I have done fresh sausages, dried sausages like salami, cured meat like bacon (and currently in the process of making guanciale) and I am looking for something new to do. And I have found it! I was initially reading about bologna, or baloney, and found mortadella which seemed to be up my alley.
Mortadella is finely ground meat studded with fat (OF COURSE!) and pistachios. And honestly, it seemed so easy to make that I wonder how come it’s not commonly available. I guess not everybody likes it, or simply, not everybody is into going into this kind food experiments and play to bother.
I followed this recipe to an almost perfect tee, weighing everything as needed. But failing in the sous vide part. 😦 I left my pot alone and it ended up boiling, making a mass out of the mortadella with the liquid cooking out into the ziploc bag (thank goodness only to that). Well, and I didn’t poke holes in it, which is a bad thing too. But the practice of making it into thick rolls using only cling wrap is harder than I thought it would be. Actually, I initially thought it was easy but it doesn’t really hold up as well as real hog casing does. But I really didn’t want small slices of it. I want big, but thin slices. 🙂
So just follow the recipe as linked above and be more obedient than I am. But damn, this really turned out better than I expected it to. I was so happy that I gobble up a few slices every now and then when I am feeling hungry. Of course, this is not a low fat snack, hardly. But it is really damn tasty.
Note: it is only now that I have been using cloves extensively in my recipes. I always found it too sweet and strong for my taste. But the subtlety of it when partnered with pork is really great. I never knew that a spice can both counter (the porkiness) and highlight the meat at the same time. I am still unsure on where else to use, or experiment with it freely. But it allows me to use cloves now. 🙂
Mortadella Recipe as copied from link above, but I only did half of the recipe
1850g Ground Pork Shoulder
250g Ground Pork Fat
250g Cubed Pork Fat (blanched in salted boiling water for 1 minute and shocked in ice water and kept refrigerated)
55g Kosher Salt
10g InstaCure #1
4g Whole Black Pepper
3g Whole White Pepper
1.5g Whole Nutmeg
1g Whole Caraway Seed
1g Whole Clove
1g Whole Cinnamon
10g Minced Garlic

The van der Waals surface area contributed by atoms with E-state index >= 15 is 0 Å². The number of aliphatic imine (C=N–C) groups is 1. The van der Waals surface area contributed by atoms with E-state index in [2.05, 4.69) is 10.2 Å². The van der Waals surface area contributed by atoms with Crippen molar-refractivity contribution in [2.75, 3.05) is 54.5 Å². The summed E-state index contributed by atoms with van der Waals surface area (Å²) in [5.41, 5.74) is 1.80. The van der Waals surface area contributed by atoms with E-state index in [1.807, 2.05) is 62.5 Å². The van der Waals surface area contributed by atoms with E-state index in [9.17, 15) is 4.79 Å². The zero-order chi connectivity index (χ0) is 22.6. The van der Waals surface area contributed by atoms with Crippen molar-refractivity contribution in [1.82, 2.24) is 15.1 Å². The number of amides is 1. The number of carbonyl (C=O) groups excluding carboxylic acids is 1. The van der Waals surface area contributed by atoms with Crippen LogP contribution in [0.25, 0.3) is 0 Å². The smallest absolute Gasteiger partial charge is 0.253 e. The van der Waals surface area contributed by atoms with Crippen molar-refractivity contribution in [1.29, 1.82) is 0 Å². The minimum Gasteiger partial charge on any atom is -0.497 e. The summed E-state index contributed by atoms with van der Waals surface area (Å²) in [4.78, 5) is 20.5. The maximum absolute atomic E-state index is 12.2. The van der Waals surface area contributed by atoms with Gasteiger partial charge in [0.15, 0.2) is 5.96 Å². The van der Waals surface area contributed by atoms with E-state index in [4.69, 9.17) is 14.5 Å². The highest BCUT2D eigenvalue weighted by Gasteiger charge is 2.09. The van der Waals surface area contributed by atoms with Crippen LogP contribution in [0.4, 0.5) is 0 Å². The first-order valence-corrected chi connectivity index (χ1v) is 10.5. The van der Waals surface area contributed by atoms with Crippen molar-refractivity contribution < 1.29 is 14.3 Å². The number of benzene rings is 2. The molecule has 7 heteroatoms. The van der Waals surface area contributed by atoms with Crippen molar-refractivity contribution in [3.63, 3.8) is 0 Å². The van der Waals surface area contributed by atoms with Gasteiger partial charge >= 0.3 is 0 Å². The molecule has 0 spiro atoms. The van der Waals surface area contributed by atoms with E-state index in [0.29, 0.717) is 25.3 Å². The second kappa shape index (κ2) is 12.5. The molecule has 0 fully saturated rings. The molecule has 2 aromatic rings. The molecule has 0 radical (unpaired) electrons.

125g Shelled, Whole Pistachios
2ea High Barrie Sausage Casings
A Thumb Tack
Cotton Butcher’s Twine
Extra Large Freezer Bags
1. Assemble all ingredients, taking care to keep the meat and fat cool. They will both need to be kept below 15 degrees Celsius the entire time. If you’re not sure, chill the meat for 15-20 minutes. You want everything cold. Fill your mixing bowl with ice water and store it in the fridge until you need it.
2. Blend all the spices until they are as finely ground as possible, to ensure even distribution. Soak your sausage casings in tepid water.
3. Pour out the ice from your mixer bowl (keep the ice, you will need it again). Combine the ground pork, the ground pork fat, the curing salt, the kosher salt, the garlic and the spices. Mixed on medium speed for 3 minutes to ensure everything is well incorporated.
4. Remove the mix from the mixer and chill for 30-60 minutes. Replace the ice in the mixer bowl. You will need the mixer again and you’ll want it cool.
5. Working in small batches(around 1/4 at a time), puree the mixture in a food processor. Add small amounts of ice water to lubricate the meat. Only add as much is needed to keep the meat moving to get a good, smooth purée. The processor will heat the product while it processes. Keep this is in mind. Work quickly, and don’t over work the meat. It needs to stay cool(below 10-12 degrees) to maintain a smooth emulation of fat and meat.
(Here is the texture you are looking for, smooth and well blended.)
6. Place the meat back into the chilled mixing bowl. Add the Cubed Fat and Pistachios. Mix them in on low for 2 minutes.
(Check the temperature periodically to ensure it is nice and cool.)
7.a) Now time to stuff your sausage. If you are using a sausage stuffer go to step 7 b). If using plastic wrap, lay out 2 feet of wrap. Lay on another 5 layers on top of it, each time making sure to remove the air between layers. Lay out a log of filling, you are aiming for a 5cm diameter tube. Work on each sausage individually. Refrigerate the remaining filling.
Roll up your tube as tightly as possible. Try and keep it as air-free as you can. With a 60cm piece of string, tie a butcher’s knot at one end, then the other end with another long piece of string.
Using a Pin or thumb tack, prick the sausage all over. Aim for at least 2 holes per square cm. Lots of holes.
Now, using the length of the string, wrap the sausage tighter and tighter. The holes you have made in the plastic will allow excess air to escape. Once you have tightened both ends, tie them off. It should feel very tight, light an inflated bike tire.
10. Cook your sausages as close to 60C as possible for 3 hours. Then chill them overnight before cutting into them. All that’s left to do is slice, serve and enjoy!